|216.||There is nothing objectionable, in principle or in justice, about seeking redress from an organization (or its leader) that is ultimately responsible for the damage: legal actions serve not only to compensate the injured, but to provide the best incentive for the organization to exert its powers of control to prevent similar harm from being done in future to others. The doctrine of respondeat superior, by which an employer is held responsible for actions of agents and employees, irrespective of any direct authorization, has the policy rationale of encouraging greater care in their selection and control. The Pope appoints and dismisses bishops, and is ultimately responsible for disciplining priests: Canon 331 of the Code of Canon Law gives him supreme power in the church. The Holy See has had no difficulty in calling clergy to account for errors of doctrine or morality, no matter where in the world they are based, through its moral and legal authority over subordinates in Catholic religious orders that are bound by obedience to the Pope ‘as their superior’ (Canon 590). It follows that allowing plaintiffs to sue the Holy See for clerical sex abuse ‘could have a significant policy effect by encouraging better safeguards and more stringent oversight at the highest level of the church’s administration … and emphasize cooperation with law enforcement, while requiring church leaders to account for their effectiveness in overseeing their personnel and protecting the members of the faithful entrusted to their care’. Given these obvious public interests, is there any good reason why, in appropriate cases, plaintiffs should be disbarred from suing the head or governing body of the Catholic Church?|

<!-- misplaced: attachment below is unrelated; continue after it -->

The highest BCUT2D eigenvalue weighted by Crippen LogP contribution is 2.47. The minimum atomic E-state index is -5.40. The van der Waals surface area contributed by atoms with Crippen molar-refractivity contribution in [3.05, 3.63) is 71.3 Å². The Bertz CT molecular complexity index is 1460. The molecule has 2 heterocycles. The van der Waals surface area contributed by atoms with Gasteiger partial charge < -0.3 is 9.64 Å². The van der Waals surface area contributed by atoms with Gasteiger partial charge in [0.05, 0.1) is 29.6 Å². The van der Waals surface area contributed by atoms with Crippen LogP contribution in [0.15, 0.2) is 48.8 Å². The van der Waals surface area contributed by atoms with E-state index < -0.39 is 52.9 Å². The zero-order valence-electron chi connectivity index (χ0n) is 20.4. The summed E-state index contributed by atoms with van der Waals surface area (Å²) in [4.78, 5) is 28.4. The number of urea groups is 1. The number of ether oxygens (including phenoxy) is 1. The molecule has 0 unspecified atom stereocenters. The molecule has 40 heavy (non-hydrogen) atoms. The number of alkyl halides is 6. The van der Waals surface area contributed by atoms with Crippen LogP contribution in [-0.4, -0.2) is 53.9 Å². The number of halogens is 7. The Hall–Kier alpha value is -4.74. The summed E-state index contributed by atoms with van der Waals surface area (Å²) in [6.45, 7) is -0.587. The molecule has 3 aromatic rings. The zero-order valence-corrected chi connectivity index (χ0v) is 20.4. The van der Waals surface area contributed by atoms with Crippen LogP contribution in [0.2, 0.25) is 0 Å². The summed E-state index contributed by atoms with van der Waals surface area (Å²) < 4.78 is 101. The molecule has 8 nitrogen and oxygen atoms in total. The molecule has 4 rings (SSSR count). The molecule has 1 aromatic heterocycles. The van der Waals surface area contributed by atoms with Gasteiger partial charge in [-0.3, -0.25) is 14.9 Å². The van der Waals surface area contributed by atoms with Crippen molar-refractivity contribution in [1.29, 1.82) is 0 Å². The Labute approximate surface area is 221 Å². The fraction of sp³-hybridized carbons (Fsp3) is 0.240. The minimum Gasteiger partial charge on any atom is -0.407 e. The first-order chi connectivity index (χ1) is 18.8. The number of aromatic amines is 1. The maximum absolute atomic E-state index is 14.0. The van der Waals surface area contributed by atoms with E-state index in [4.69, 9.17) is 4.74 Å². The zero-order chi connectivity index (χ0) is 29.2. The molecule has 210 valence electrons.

|217.||The first hurdle for them to surmount is state immunity, which protects against civil suit as well as criminal action. In the case of Doe v Roman Catholic Diocese of Galveston-Houston and Joseph Cardinal Ratzinger, the second-named defendant had become Pope Benedict XVI by the time the action was heard. As Cardinal Ratzinger, he was alleged to have approved the Crimen system of concealment: his 2001 letter, so the plaintiffs pleaded, ‘is conspiratorial on its face in that it reminds the archdiocese that clerical sexual assault of minors is subject to exclusive clerical control and pontifical secrecy’. However, the US State Department filed a ‘suggestion of immunity’ under the hand of Bush lawyer John Bellinger III which recited that ‘the apostolic nunciature has formally requested that the government of the US take all steps necessary to have this action against Pope Benedict XVI dismissed’. American courts deferentially treat such State Department ‘suggestions’ as diktats, and the case was dismissed on the Bellinger certification that the Pope was ‘the sitting Head of State of the Holy See … a foreign state’. There was no argument about whether it was a state, because the government’s ‘suggestion’ was treated as conclusive. Courts in some other countries are not prepared to defer to the Executive to this extent and might hear argument on whether the Holy See satisfies the Montevideo criteria. In Britain, although Section 21 of the State Immunity Act provides that a ‘certificate of statehood’ from the Foreign Secretary shall be ‘conclusive evidence’ of whether a country is a state, in the case of the Holy See the courts would probably be prepared to examine the correctness or at least the rationality of the minister’s decision to grant the certificate, in light of international law. As Law Woolf pointed out in the Pitcairn Island case,|